Much of this has to do with the innate chemistry in the plant, which will differ depending on sunshine, precipitation, soil conditions and harvest date. All of this combined means that hops will be vastly different from harvest to harvest, and even between rows in the same farm. We’re already seeing impact of climate change on the hop industries of the Pacific Northwest, which seems to be bearing the brunt of more extreme weather events, such as wildfires.
Traditionally, certain hop varieties have been grown mainly in the areas they were developed in: Fuggles grown in England; Saaz in the Czech Republic; newer varieties like Cascade or Simcoe in the USA. The soil, weather, and agronomy in each of these areas influences the flavor development in the hops, and so it has long been thought that varieties will not thrive outside of their native space. American varieties grown in Europe, for instance, have often failed to sell.
Recent research has looked at the sensory differences between beers produced with the same varieties of hops that are grown in distinctly different areas. Researchers in Belgium found that there is a significant sensory difference between hops of the same variety grown in Germany, the UK, and the USA—scientifically confirming the existence of terroir in hops.
This is interesting for brewers, as it means that we can adjust the flavor profile of beers whilst using genetically identical hops, yet still end up with vastly different beers. This opens up a whole new world of flavor possibilities. Brewers love to innovate, play with flavor and manipulate their raw materials to create something delicious. Unlike with wine, the payoff on innovation in beer has a much shorter time cycle. You can often find out if your experiment has gone to plan within a few days, and just start again if it’s not up to scratch.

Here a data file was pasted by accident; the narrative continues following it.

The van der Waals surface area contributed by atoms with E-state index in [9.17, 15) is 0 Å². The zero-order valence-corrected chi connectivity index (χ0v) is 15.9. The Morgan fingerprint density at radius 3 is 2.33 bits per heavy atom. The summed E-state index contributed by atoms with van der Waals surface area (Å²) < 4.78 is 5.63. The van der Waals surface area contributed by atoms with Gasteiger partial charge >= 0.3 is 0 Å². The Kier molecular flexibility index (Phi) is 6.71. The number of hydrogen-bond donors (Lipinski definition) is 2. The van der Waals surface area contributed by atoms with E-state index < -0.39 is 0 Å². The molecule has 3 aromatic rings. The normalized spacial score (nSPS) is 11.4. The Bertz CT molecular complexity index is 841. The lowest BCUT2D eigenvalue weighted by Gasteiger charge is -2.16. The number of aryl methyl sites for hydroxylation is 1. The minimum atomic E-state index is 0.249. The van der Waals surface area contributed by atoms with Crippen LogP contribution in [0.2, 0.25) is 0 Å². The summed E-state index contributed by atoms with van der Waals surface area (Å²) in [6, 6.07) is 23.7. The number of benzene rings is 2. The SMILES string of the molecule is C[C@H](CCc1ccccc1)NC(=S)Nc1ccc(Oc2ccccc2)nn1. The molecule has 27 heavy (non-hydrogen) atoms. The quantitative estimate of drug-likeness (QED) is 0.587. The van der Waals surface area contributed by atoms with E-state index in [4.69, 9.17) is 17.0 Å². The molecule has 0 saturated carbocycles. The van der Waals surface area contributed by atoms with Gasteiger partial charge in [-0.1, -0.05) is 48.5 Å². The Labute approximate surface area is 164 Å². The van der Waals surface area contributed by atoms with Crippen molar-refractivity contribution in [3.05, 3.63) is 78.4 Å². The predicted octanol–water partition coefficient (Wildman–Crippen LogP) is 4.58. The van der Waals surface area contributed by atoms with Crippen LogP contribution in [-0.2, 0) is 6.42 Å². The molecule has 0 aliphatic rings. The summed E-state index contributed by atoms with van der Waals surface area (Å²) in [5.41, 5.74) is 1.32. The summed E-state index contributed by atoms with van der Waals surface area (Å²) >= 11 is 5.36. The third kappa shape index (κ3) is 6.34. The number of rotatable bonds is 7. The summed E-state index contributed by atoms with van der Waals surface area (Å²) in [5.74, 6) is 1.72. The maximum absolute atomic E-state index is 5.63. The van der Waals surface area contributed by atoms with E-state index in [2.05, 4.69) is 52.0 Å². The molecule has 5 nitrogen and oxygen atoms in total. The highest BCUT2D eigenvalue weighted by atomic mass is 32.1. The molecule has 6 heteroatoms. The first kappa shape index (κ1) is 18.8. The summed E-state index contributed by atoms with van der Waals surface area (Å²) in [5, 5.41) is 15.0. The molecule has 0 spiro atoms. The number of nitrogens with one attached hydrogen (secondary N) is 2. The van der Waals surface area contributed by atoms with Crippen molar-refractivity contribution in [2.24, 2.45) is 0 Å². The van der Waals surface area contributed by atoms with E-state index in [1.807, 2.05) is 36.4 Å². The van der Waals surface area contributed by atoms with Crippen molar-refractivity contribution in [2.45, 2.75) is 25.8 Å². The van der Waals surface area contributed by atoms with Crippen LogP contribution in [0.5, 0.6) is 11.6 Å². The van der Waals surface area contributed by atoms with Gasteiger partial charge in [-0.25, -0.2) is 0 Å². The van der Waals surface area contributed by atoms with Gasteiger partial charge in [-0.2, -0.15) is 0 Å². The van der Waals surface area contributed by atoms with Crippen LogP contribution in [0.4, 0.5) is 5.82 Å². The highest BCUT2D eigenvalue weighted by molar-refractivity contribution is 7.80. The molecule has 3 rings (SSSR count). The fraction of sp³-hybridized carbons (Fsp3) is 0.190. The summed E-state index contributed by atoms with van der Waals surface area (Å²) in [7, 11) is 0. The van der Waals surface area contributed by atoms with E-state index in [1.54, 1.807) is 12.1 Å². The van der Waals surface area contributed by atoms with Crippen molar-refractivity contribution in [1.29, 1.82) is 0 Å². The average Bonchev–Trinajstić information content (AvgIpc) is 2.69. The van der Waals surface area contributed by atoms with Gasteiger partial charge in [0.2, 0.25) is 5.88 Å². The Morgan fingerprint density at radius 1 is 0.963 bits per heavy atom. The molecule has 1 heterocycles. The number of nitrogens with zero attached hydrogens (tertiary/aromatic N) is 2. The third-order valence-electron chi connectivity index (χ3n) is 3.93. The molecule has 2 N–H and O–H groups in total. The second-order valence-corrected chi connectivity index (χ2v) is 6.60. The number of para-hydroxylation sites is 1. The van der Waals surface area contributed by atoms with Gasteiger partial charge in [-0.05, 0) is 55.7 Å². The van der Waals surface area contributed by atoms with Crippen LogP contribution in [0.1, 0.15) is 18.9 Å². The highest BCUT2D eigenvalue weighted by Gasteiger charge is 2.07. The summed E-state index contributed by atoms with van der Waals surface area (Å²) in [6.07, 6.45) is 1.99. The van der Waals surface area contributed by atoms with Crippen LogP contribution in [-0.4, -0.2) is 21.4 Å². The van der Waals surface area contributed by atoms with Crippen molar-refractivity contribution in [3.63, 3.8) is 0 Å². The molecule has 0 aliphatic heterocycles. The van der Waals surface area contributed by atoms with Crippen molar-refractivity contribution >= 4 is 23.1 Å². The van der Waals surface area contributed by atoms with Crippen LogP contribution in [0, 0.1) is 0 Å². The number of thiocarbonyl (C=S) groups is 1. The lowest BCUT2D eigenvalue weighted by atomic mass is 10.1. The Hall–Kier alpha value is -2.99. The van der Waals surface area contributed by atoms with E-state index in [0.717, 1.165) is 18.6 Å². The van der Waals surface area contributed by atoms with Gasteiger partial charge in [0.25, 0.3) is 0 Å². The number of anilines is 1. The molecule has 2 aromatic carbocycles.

I also hope that this will encourage brewers to use more local ingredients. Brewers around the world, but especially in Europe, have looked at New World hops as somewhat superior to European varieties, much like Brits love American TV and food, because it has a sheen of glitter that things closer to home often lack. American varieties can be grown in Europe, and we have the space and infrastructure to process them and get them to the consumer much faster than imported varieties. (Plus, the wildfires in Oregon aren’t going to get better if we’re regularly air-freighting tons of hops from Oregon to the UK).
Consumers are willing to pay for products made with the environment in mind, so I hope that this introductory research on hops and terroir can be built upon to shift the collective consciousness to accept that locally grown hops can be as fun and sexy as their American counterparts. Until then I guess I’ll toast you with a New England IPA, brewed in Denmark, with hops from Washington State.
The research on terroir and hops is super new—so new that there aren’t many beers I can recommend for you to seek out these disparities for yourself. Though if you want to experience some sensory differences with hops, I’d recommend you try some of these beers and see for yourself how much of a difference hop varieties can make.
This beer uses a traditional German Hersbrucker hops, that provides a delicate rose and spice aroma. Off Color always brings an interesting twist to their beers, but with solid brewing technique.
Brewed in Vermont by a real-life Englishman, the beers from this incredible brewery are a million miles away from what people may usually associate with New England beers. The hop used in this bitter is East Kent Goldings, as quintessentially English as the boarding-school repression of emotions, they provide an incredible earthy note alongside fresh grassy aromas.
Tarantula Hill, the brainchild of a former Stone brewer, produces solid beer in the heart of San Diego. Their Tarantula Hill IPA uses hops from the Pacific Northwest, namely Mosaic, Amarillo and Simcoe. Combined, these hops provide wonderful tropical fruit aromas, with mango, pineapple and clementine all spilling from the glass.